I really love my well water because it is naturally filtered through layers of limestone, and does not come from central municipal systems. City water contains among other things, hormones from contraceptives, cleaning agents (all that toilet and shower cleaner goes right into the water systems), various drugs, even waste from mortuaries, cemetaries and hospitals.) Enough to make you gag when you think about it! So I was eager to get my well working again.

Today, the fourth day after the water stopped, my well man Mr Papley came and after performing diagnostics and asking me what I had tried, determined that the circuitboard in the pumpsaver was fried. The pumpsaver is a little electronic unit that sits beside the electrical panel. Both the pump and the pressure tank are wired into it. The pump sends a signal to the pumpsaver when it detects low water levels, and the pumpsaver throws a switch that prevents the pump from working for about 30 minutes, whereupon it tries to pump again. If it again detects insufficient water, the pumpsaver again throws the switch and makes the pump wait. This saves the wellpump from working a dry well, because as you may know, running a pump without water will burn it out. So the problem was the circuitboard, which had burned out instead of the pump – a much easier fix!
I also learned that once a year you are supposed to fill your pressure tank with 35 lbs of air. First you turn off the pump, close the output valves, then remove all the water from the line by opening whichever valve most easily empties it. Then hook up an air compressor to the tank’s input and fill it to 35 lbs. Doing this prevents the tank from accumulating water which destroys or impairs the tank’s bladder. You also have the opportunity to check and see if your pressure tank is capable of holding pressure – if it fails to keep 35 lbs it means the bladder in the pressure tank is gone. Live and learn!

Here is my garden. I built these two raised beds this spring. I first laid down feed bags right on top of the grass. Then I filled the frames with pure composted llama and horse manure from the barn. The composted manure does not hold water but drains rapidly, and at first I was afraid that it would need some peat or potting soil added to maintain moisture. But I had already transplanted everything and it was too late to add soil or peat moss to the mix, so I just waited. Although I watered the garden diligently, the plants didn’t really take hold until we got a really good rainstorm, and now everything has set and is growing well, although because of the unusually cold June it's all set back by about a month. I’m doing companion planting, and have planted things pretty compactly, and I have to say there is very little weeding required, and the square beds seem to need less watering than if they were longer and narrower.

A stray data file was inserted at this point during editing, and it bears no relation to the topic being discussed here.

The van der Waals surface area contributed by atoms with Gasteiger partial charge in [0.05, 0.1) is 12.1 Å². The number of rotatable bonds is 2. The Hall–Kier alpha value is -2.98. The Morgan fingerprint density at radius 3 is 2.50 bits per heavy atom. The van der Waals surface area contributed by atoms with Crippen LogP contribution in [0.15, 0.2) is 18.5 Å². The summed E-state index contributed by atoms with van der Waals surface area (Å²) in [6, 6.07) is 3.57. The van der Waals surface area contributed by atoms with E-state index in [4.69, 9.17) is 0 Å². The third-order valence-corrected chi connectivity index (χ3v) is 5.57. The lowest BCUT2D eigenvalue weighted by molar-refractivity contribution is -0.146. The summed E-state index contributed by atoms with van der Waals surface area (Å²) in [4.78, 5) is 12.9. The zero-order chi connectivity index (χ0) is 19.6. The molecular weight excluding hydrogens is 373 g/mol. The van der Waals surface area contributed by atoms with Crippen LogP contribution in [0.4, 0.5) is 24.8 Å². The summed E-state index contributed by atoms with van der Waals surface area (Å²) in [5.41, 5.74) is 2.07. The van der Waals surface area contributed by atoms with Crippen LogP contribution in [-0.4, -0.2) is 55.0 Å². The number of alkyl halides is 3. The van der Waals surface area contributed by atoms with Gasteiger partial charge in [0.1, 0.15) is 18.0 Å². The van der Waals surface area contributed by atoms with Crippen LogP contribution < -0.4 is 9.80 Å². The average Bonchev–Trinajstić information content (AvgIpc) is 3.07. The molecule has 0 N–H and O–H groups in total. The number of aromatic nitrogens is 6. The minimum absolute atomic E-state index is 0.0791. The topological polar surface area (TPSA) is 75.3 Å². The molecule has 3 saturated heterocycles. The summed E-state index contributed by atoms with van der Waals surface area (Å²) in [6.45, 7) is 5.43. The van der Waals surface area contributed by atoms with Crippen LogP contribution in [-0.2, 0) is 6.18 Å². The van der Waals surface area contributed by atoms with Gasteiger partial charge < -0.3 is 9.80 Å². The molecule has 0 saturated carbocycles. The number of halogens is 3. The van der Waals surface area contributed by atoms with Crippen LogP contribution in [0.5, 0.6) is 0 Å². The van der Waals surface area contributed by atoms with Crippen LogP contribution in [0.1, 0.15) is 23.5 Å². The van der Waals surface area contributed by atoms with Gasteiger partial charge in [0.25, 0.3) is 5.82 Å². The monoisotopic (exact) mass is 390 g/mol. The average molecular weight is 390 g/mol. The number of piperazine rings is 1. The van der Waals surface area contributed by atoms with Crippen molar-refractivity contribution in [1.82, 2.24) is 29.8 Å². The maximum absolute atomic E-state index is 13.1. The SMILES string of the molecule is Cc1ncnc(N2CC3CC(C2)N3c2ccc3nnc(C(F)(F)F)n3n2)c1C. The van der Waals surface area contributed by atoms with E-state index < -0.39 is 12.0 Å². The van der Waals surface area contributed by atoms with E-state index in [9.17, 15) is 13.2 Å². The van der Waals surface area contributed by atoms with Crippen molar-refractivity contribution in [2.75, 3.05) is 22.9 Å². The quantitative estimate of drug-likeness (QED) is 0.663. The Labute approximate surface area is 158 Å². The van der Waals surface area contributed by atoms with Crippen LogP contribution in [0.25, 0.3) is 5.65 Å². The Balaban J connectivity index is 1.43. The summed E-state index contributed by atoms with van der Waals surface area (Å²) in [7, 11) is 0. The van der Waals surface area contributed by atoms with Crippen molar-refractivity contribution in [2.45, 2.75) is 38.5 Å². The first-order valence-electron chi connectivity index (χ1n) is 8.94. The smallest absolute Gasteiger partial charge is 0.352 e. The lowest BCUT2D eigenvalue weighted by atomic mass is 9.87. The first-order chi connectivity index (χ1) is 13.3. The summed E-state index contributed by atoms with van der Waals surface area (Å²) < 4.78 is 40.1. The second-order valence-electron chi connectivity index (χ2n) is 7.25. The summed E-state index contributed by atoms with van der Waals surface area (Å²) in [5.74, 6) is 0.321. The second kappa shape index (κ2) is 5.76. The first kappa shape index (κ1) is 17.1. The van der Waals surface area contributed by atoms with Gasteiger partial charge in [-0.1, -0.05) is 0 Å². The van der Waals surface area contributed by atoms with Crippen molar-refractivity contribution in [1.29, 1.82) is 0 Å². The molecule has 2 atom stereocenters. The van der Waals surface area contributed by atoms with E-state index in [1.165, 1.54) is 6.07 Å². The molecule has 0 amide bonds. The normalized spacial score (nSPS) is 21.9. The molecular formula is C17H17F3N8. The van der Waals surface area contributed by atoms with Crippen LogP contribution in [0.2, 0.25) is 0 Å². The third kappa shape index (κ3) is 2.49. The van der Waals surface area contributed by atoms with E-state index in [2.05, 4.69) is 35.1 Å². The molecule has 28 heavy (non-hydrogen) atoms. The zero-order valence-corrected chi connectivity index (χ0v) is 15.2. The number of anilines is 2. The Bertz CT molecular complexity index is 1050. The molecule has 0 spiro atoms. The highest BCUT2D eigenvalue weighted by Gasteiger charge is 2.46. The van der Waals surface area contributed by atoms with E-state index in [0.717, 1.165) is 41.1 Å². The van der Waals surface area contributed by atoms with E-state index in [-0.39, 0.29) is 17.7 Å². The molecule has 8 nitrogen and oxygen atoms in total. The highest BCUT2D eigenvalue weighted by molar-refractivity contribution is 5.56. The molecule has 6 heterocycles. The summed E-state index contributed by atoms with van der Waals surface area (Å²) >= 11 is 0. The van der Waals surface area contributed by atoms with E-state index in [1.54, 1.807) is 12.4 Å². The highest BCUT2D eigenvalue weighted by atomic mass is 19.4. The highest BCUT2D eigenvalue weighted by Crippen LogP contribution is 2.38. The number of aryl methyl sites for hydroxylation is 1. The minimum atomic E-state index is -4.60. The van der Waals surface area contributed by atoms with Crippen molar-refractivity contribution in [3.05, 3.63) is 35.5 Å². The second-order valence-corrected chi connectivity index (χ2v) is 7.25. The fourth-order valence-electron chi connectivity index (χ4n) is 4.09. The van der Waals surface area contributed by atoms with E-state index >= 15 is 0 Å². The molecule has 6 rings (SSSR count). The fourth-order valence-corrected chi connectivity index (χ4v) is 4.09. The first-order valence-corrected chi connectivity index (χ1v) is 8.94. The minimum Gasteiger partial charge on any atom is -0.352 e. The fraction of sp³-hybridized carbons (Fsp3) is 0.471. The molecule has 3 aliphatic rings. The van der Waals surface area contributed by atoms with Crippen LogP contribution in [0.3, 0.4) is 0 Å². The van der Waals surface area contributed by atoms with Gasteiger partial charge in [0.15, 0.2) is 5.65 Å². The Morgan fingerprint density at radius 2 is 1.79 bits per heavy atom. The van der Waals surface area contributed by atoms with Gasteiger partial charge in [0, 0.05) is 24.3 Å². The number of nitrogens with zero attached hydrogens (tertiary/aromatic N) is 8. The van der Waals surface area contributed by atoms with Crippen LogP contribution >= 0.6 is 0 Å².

One bed has the classic squash, beans, corn, sunflower combo. The other bed has parsnips, beets, carrots, lettuce, cabbage, dill, onion and tomatoes. Next year I will divide up that bed. I intend to make at least two more next year—at least I have enough space to play around with them!
PS For some reason, all my dogs LOVE to eat sunflower leaves. They seek them out and defoliate. Have any of you found that your dogs love sunflower leaves?

We spend so much of our teenhood and twenties wanting to lose fat, and then when we do in our fifties, we find out that the fat is what was holding our skin up.